Behind the long list of votes in favor of Morocco’s interests, preventing the discussion of awkward questions in terms of human rights, or on more substantial subjects such as the fishing and association agreements, there was not only the network of corruption that the press calls “Qatargate” whereas, chronologically, it is more of a “Marocgate” than it is. First, there were the widespread ideas among MEPs that the southern neighbor is a partner keen to strengthen its ties with the European Union; that it is in North Africa, and even in the Arab world, the country closest to the West and the one whose values and political system are more like a democracy.
No need therefore, apparently, to set up a network of corruption when the game was practically won in advance. However, this is what the kingdom has been doing for a dozen years according to the leaks on the investigation carried out since July 2022 by the Belgian investigating judge Michel Claise, specializing in financial crime, and published by the press. Belgian and Italian since mid-December. “Morocco was not satisfied with 90%, it wanted 100%”, explain, in identical terms, the Spanish deputies Miguel Urban, from the Left Group, and Ana Miranda, from the Greens.
The gears of Marocgate were born in 2011 when the relationship was forged between the Italian socialist MEP Pier Antonio Panzeri and Abderrahim Atmoun, Moroccan deputy of the Authenticity and Modernity party, founded by the main adviser to King Mohamed VI, and co-president of the Morocco-EU Joint Parliamentary Committee until June 2019. That year he was appointed Moroccan Ambassador to Warsaw.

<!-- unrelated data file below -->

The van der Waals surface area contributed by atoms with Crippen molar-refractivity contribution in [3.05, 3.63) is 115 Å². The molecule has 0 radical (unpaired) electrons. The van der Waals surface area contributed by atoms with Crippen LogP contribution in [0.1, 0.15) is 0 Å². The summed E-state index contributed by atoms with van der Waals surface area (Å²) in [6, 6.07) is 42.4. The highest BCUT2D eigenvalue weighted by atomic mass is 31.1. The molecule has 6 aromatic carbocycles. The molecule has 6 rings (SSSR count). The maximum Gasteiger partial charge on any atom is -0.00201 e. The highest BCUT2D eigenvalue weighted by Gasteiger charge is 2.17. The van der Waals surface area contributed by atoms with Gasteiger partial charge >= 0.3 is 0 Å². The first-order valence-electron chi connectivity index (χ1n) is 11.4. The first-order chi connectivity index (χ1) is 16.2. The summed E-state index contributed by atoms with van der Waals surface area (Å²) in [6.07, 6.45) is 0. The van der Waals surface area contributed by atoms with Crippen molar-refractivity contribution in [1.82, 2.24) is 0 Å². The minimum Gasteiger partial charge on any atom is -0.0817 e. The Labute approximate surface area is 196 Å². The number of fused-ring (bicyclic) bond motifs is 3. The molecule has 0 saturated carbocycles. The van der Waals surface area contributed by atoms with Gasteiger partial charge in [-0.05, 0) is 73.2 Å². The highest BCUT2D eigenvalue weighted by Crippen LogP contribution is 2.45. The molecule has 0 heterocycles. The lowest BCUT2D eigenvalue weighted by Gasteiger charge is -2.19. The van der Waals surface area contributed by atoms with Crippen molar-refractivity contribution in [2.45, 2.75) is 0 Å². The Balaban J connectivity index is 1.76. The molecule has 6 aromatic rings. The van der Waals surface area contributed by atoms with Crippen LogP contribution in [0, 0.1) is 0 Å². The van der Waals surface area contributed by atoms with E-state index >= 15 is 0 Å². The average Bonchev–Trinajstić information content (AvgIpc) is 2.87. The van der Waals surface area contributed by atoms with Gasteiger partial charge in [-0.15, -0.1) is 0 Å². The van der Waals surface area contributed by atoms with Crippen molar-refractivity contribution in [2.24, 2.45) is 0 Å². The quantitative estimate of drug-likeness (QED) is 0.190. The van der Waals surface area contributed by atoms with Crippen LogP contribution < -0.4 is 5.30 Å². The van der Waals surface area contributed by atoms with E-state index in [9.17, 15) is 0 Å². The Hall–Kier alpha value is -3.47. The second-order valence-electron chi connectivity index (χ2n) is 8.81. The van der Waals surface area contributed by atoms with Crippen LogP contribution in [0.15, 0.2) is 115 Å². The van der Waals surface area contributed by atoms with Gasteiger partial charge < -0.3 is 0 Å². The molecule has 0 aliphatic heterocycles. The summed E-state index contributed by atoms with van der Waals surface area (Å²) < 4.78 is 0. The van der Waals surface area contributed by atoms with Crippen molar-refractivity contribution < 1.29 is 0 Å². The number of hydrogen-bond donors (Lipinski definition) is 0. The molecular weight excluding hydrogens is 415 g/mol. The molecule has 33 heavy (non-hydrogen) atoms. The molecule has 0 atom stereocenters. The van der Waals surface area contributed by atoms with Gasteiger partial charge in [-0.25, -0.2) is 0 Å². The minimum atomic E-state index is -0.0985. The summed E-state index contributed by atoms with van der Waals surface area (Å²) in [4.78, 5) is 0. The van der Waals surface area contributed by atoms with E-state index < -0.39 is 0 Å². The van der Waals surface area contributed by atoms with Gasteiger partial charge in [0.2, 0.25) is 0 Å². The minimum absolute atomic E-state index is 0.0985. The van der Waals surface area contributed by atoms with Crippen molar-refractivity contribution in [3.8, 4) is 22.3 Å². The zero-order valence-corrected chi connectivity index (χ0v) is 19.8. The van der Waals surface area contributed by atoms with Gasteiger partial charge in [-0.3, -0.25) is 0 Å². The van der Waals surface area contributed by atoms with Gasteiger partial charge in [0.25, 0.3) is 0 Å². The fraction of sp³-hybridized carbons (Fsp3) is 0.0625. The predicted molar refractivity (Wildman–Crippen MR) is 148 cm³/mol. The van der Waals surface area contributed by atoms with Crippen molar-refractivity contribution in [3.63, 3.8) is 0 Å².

The revelations of what has been called the Moroccan Wikileaks will reveal, at the end of 2014, how much the Moroccan authorities appreciate Panzeri. Hundreds of emails and confidential documents from Moroccan diplomacy and the foreign intelligence service (General Directorate of Documentation Studies) were then broadcast on Twitter by an anonymous profile who called himself Chris Coleman. We now know who was hiding behind this anonymity: the General Directorate of External Security (DGSE). The French secret services thus took revenge for several low blows inflicted on them by their Moroccan colleagues, starting with the disclosure by Le 360, a newspaper close to the palace, of the name of their branch manager in Rabat.
In these Moroccan diplomatic cables, Panzeri is described as “an ally in combating the growing activism of Morocco’s enemies in Europe”. For this, he held key positions in Parliament, such as that of chairman of the delegation for relations with the Maghreb countries and of the human rights sub-committee. According to Judge Claise’s investigation, Panzeri implicated his ex-wife and daughter, but above all Eva Kaili, Socialist Vice-President of the European Parliament, and Francesco Giorgi, who was his parliamentary assistant and who was in a relationship with the Greek MP. . He was the first to admit, during an interrogation in December 2022, that he worked for Morocco. On Tuesday, January 17, he signed a memorandum with the federal prosecutor (under the pentiti law) in which he undertakes to make “substantial, revealing, sincere and complete statements” in the context of the corruption investigation.